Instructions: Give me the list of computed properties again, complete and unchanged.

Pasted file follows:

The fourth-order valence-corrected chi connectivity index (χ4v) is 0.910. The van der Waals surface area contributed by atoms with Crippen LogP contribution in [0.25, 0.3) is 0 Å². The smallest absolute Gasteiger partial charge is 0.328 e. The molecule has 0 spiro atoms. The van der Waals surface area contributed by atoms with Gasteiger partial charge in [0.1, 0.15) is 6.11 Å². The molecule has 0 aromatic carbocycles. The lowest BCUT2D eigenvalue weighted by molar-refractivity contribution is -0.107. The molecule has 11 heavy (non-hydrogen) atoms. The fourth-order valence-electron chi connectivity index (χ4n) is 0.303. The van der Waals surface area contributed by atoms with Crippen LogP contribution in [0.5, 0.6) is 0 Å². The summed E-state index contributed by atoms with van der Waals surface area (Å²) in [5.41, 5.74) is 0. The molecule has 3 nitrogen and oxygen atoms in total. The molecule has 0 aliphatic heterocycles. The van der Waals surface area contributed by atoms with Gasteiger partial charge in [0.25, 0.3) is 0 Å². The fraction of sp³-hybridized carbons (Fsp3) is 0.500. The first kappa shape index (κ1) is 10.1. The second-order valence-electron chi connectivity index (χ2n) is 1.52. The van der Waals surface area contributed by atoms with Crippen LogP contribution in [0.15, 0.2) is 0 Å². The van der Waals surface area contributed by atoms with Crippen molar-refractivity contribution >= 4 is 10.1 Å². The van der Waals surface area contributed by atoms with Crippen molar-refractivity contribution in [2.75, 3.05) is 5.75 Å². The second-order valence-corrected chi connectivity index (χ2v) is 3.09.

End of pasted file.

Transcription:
The fourth-order valence-corrected chi connectivity index (χ4v) is 0.910. The van der Waals surface area contributed by atoms with Crippen LogP contribution in [0.25, 0.3) is 0 Å². The smallest absolute Gasteiger partial charge is 0.328 e. The molecule has 0 spiro atoms. The van der Waals surface area contributed by atoms with Gasteiger partial charge in [0.1, 0.15) is 6.11 Å². The molecule has 0 aromatic carbocycles. The lowest BCUT2D eigenvalue weighted by molar-refractivity contribution is -0.107. The molecule has 11 heavy (non-hydrogen) atoms. The fourth-order valence-electron chi connectivity index (χ4n) is 0.303. The van der Waals surface area contributed by atoms with Crippen LogP contribution in [0.5, 0.6) is 0 Å². The summed E-state index contributed by atoms with van der Waals surface area (Å²) in [5.41, 5.74) is 0. The molecule has 3 nitrogen and oxygen atoms in total. The molecule has 0 aliphatic heterocycles. The van der Waals surface area contributed by atoms with Gasteiger partial charge in [0.25, 0.3) is 0 Å². The fraction of sp³-hybridized carbons (Fsp3) is 0.500. The first kappa shape index (κ1) is 10.1. The second-order valence-electron chi connectivity index (χ2n) is 1.52. The van der Waals surface area contributed by atoms with Crippen LogP contribution in [0.15, 0.2) is 0 Å². The van der Waals surface area contributed by atoms with Crippen molar-refractivity contribution >= 4 is 10.1 Å². The van der Waals surface area contributed by atoms with Crippen molar-refractivity contribution in [2.75, 3.05) is 5.75 Å². The second-order valence-corrected chi connectivity index (χ2v) is 3.09.